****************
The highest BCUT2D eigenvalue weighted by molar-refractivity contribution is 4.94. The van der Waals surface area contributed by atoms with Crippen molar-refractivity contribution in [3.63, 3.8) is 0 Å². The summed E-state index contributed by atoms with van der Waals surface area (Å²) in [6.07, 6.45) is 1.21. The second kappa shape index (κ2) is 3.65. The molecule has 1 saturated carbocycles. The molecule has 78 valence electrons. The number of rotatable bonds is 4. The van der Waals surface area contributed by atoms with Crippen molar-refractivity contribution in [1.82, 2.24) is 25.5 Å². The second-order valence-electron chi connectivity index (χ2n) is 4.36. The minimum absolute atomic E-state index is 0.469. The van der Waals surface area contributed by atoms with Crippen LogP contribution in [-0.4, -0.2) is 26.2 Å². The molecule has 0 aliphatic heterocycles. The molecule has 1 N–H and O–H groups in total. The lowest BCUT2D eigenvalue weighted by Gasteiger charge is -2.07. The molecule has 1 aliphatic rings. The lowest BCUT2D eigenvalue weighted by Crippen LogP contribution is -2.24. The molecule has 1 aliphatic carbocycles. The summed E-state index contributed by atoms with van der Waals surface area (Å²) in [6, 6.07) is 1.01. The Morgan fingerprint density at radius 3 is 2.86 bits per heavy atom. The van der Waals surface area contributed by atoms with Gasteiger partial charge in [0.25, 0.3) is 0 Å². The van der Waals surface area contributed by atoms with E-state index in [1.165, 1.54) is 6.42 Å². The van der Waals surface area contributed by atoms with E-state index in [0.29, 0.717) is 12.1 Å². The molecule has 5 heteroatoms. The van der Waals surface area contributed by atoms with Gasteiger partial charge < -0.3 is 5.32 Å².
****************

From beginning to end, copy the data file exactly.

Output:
The highest BCUT2D eigenvalue weighted by molar-refractivity contribution is 4.94. The van der Waals surface area contributed by atoms with Crippen molar-refractivity contribution in [3.63, 3.8) is 0 Å². The summed E-state index contributed by atoms with van der Waals surface area (Å²) in [6.07, 6.45) is 1.21. The second kappa shape index (κ2) is 3.65. The molecule has 1 saturated carbocycles. The molecule has 78 valence electrons. The number of rotatable bonds is 4. The van der Waals surface area contributed by atoms with Crippen molar-refractivity contribution in [1.82, 2.24) is 25.5 Å². The second-order valence-electron chi connectivity index (χ2n) is 4.36. The minimum absolute atomic E-state index is 0.469. The van der Waals surface area contributed by atoms with Crippen LogP contribution in [-0.4, -0.2) is 26.2 Å². The molecule has 0 aliphatic heterocycles. The molecule has 1 N–H and O–H groups in total. The lowest BCUT2D eigenvalue weighted by Gasteiger charge is -2.07. The molecule has 1 aliphatic rings. The lowest BCUT2D eigenvalue weighted by Crippen LogP contribution is -2.24. The molecule has 1 aliphatic carbocycles. The summed E-state index contributed by atoms with van der Waals surface area (Å²) in [6, 6.07) is 1.01. The Morgan fingerprint density at radius 3 is 2.86 bits per heavy atom. The van der Waals surface area contributed by atoms with Gasteiger partial charge in [0.25, 0.3) is 0 Å². The van der Waals surface area contributed by atoms with E-state index in [1.165, 1.54) is 6.42 Å². The van der Waals surface area contributed by atoms with E-state index in [0.29, 0.717) is 12.1 Å². The molecule has 5 heteroatoms. The van der Waals surface area contributed by atoms with Gasteiger partial charge < -0.3 is 5.32 Å².